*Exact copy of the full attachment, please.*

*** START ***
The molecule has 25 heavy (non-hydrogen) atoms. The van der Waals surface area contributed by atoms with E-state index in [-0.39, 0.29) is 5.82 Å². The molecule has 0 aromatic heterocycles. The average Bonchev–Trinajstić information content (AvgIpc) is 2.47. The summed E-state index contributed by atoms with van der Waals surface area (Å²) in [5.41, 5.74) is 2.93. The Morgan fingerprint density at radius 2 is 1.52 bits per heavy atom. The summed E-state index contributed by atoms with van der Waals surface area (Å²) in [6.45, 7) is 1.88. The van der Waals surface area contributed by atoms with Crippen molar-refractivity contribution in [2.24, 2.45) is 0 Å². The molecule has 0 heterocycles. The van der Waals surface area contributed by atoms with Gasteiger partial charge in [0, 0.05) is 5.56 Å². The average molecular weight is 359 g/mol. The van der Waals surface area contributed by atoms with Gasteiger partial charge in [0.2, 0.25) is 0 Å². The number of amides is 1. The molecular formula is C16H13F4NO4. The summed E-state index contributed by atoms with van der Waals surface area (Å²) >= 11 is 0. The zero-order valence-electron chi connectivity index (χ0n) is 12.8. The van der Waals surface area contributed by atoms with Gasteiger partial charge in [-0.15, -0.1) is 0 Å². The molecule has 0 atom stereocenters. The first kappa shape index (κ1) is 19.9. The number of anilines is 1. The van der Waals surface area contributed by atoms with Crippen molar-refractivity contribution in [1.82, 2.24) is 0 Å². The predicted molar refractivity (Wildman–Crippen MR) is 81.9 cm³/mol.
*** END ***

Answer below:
The molecule has 25 heavy (non-hydrogen) atoms. The van der Waals surface area contributed by atoms with E-state index in [-0.39, 0.29) is 5.82 Å². The molecule has 0 aromatic heterocycles. The average Bonchev–Trinajstić information content (AvgIpc) is 2.47. The summed E-state index contributed by atoms with van der Waals surface area (Å²) in [5.41, 5.74) is 2.93. The Morgan fingerprint density at radius 2 is 1.52 bits per heavy atom. The summed E-state index contributed by atoms with van der Waals surface area (Å²) in [6.45, 7) is 1.88. The van der Waals surface area contributed by atoms with Crippen molar-refractivity contribution in [2.24, 2.45) is 0 Å². The molecule has 0 heterocycles. The van der Waals surface area contributed by atoms with Gasteiger partial charge in [0, 0.05) is 5.56 Å². The average molecular weight is 359 g/mol. The van der Waals surface area contributed by atoms with Gasteiger partial charge in [0.2, 0.25) is 0 Å². The number of amides is 1. The molecular formula is C16H13F4NO4. The summed E-state index contributed by atoms with van der Waals surface area (Å²) >= 11 is 0. The zero-order valence-electron chi connectivity index (χ0n) is 12.8. The van der Waals surface area contributed by atoms with Gasteiger partial charge in [-0.15, -0.1) is 0 Å². The molecule has 0 atom stereocenters. The first kappa shape index (κ1) is 19.9. The number of anilines is 1. The van der Waals surface area contributed by atoms with Crippen molar-refractivity contribution in [1.82, 2.24) is 0 Å². The predicted molar refractivity (Wildman–Crippen MR) is 81.9 cm³/mol.